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Investigators probe WDC's worst subway crash

INVESTIGATORS searched the wreckage at the site of Washington's worst subway crash, hunting for recording devices and other clues to help determine why one Metrorail train plowed into the back of another and killed at least nine people.

Scores of others were injured in yesterday's crash at the height of the evening rush hour.

The District of Columbia Fire Department said rescue workers found three more bodies in the wreckage late Monday night, raising the death toll to nine.

At about 5 pm on the Metro's busiest line, one train was stopped on the tracks, waiting for another to clear the station ahead when a trailing train plowed into it from behind, Metro general manager John Catoe said.

An automated computer system used to run trains was supposed to keep them apart, but it was not clear whether the system was in use when the crash occurred, he said.

The operator of the trailing train, Jeanice McMillan, was one of six people confirmed dead earlier.

Debbie Hersman, a member of the National Transportation Safety Board, said investigators would check operator procedures and track signals, interview witnesses and inspect the tracks themselves. She said officials also were searching the wreckage for devices on the trains that record operating speeds and commands.

"It is a scene of real devastation," she said of the crash, which ripped open passenger cars when the trains smashed together. More details were expected at a Tuesday morning news conference.

Jervis Bryant of Upper Marlboro in neighboring Maryland, who was in the area at the time of the crash, said people inside some of the cars banged on the windows trying to get out.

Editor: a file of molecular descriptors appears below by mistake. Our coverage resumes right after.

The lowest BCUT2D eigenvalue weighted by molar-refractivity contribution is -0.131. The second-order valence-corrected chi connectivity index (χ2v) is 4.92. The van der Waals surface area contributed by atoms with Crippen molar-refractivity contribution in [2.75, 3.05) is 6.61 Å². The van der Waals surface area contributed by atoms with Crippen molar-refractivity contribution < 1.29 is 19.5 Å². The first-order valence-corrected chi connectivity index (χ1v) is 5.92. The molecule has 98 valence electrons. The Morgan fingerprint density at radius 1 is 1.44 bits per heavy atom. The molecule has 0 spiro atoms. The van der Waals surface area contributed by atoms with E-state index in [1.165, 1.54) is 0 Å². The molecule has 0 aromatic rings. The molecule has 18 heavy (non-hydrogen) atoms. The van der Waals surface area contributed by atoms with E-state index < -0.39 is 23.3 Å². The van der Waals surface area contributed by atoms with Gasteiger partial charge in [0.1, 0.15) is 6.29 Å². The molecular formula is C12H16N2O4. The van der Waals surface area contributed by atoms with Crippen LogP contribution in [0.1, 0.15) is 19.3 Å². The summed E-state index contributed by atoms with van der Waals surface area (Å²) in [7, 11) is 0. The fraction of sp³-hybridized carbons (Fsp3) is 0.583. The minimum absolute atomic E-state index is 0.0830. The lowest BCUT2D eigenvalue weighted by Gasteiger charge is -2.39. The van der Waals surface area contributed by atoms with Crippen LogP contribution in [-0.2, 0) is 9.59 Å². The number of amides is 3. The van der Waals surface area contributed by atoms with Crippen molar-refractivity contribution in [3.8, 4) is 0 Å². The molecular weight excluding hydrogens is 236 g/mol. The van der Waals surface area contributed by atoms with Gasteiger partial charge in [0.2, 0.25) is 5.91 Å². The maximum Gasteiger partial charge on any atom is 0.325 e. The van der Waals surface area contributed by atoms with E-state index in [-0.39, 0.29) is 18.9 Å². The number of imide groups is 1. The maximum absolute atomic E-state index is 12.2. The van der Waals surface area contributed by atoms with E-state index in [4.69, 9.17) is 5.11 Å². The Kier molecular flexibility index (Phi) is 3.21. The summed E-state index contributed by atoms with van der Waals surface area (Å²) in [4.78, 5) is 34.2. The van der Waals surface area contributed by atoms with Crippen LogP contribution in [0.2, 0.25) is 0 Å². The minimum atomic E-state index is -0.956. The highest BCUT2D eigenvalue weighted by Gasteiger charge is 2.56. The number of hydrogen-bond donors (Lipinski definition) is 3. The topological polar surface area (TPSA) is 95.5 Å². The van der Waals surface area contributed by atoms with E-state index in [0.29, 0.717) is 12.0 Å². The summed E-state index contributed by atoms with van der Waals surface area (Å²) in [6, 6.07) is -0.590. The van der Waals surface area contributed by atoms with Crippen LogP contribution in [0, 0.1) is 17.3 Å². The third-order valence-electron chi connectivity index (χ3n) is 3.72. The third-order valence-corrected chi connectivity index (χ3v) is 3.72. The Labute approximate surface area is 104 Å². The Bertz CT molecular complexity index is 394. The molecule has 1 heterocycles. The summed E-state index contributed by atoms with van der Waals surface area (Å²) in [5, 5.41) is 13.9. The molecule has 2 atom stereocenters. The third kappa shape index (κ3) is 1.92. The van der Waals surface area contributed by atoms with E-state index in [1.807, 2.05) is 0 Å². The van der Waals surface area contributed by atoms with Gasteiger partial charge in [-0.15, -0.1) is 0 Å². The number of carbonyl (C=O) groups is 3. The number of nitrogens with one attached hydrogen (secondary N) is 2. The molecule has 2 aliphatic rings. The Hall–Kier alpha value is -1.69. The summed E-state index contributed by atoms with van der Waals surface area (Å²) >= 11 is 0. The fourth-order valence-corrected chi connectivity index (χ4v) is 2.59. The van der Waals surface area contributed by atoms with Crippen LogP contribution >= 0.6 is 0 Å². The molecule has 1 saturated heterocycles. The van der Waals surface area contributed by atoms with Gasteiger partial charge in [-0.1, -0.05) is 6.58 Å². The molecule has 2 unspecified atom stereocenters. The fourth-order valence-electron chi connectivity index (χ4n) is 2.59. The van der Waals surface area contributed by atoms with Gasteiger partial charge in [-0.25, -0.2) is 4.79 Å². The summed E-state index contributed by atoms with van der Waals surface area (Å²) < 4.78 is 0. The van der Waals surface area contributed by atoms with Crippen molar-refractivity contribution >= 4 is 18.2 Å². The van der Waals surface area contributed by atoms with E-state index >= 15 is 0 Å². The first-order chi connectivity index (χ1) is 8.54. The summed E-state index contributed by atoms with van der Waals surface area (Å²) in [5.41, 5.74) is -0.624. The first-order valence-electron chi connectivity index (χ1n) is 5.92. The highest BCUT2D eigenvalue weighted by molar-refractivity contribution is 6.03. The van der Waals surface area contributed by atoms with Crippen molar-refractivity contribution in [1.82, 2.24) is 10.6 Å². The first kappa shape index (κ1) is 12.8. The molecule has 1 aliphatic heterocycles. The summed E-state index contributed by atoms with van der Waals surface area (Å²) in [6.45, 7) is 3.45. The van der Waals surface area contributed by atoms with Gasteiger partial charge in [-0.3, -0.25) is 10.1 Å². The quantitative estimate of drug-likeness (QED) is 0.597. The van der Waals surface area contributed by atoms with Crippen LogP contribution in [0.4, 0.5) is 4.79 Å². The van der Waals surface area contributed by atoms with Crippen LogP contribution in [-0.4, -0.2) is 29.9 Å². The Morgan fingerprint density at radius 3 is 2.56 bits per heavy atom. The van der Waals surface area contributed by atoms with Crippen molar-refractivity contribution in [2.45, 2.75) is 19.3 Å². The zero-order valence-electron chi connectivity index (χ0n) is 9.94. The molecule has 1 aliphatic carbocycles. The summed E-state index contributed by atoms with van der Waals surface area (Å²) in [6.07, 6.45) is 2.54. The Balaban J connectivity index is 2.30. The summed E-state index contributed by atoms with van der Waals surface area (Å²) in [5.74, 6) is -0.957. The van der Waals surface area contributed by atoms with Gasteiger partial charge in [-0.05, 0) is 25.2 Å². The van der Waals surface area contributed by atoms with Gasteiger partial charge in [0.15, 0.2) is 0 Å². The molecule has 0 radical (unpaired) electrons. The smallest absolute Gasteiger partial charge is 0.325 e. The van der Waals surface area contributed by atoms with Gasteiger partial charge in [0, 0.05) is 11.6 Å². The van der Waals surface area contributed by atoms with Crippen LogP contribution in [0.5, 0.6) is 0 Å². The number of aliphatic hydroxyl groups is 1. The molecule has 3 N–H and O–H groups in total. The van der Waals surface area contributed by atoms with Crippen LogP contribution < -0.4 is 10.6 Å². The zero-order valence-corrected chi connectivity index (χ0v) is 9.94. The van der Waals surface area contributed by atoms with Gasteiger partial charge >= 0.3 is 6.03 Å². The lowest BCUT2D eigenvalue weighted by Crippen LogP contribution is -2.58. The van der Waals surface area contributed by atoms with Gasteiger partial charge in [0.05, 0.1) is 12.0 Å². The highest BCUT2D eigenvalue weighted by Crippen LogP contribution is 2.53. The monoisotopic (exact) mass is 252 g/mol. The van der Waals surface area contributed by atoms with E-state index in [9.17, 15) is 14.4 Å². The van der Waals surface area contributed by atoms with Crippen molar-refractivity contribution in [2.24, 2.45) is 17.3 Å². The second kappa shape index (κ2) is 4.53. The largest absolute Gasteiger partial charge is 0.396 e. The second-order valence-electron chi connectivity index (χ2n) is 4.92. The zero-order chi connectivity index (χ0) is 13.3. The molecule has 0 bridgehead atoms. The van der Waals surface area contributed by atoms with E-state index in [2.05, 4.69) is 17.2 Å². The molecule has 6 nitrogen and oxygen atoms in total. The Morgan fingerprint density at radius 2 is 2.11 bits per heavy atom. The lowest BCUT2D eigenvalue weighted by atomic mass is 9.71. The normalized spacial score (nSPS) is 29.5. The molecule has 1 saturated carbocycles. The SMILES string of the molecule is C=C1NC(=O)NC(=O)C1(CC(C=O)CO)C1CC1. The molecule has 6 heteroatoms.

He said he ran over to help, but could not get close enough to reach the passengers. Some eventually began leaving the trains, he said.

"It's a scene I never thought I would see," said Bryant, who frequently rides the Metro. "It was more frightening to watch and not to be able to help."

More than 200 firefighters from Washington, Maryland and Virginia eventually converged on the scene. Sabrina Webber, a 45-year-old real estate agent who lives in the neighborhood, said she raced to the scene after hearing a loud boom like a "thunder crash" and then sirens. She said there was no panic among the survivors.

The Metro's busy red line runs below ground for much of its length but is at ground level at the accident site near the Maryland state line in northeast Washington.

Officials would not say how fast the train was traveling at the time of the accident. The crash occurred in an area with a sizable distance between rail stations in which trains are allowed to travel at higher speeds, Metro spokeswoman Candace Smith said.

Each train had six cars and was capable of holding as many as 1,200 people. Hersman said the trains were bound for downtown. That would mean they were less likely to be filled during the afternoon rush hour.

The trains had pulled out of the Takoma Park station and were headed in the direction of the Fort Totten station.

The only other time in Metrorail's 33-year history that there were passenger fatalities was on Jan. 13, 1982, when three people died as a result of a derailment beneath downtown. That was a day of disaster in the capital: Shortly before the subway crash, an Air Florida plane slammed into the 14th Street Bridge immediately after takeoff from Washington National Airport across the Potomac River. The plane crash, during a severe snowstorm, killed 78 people.


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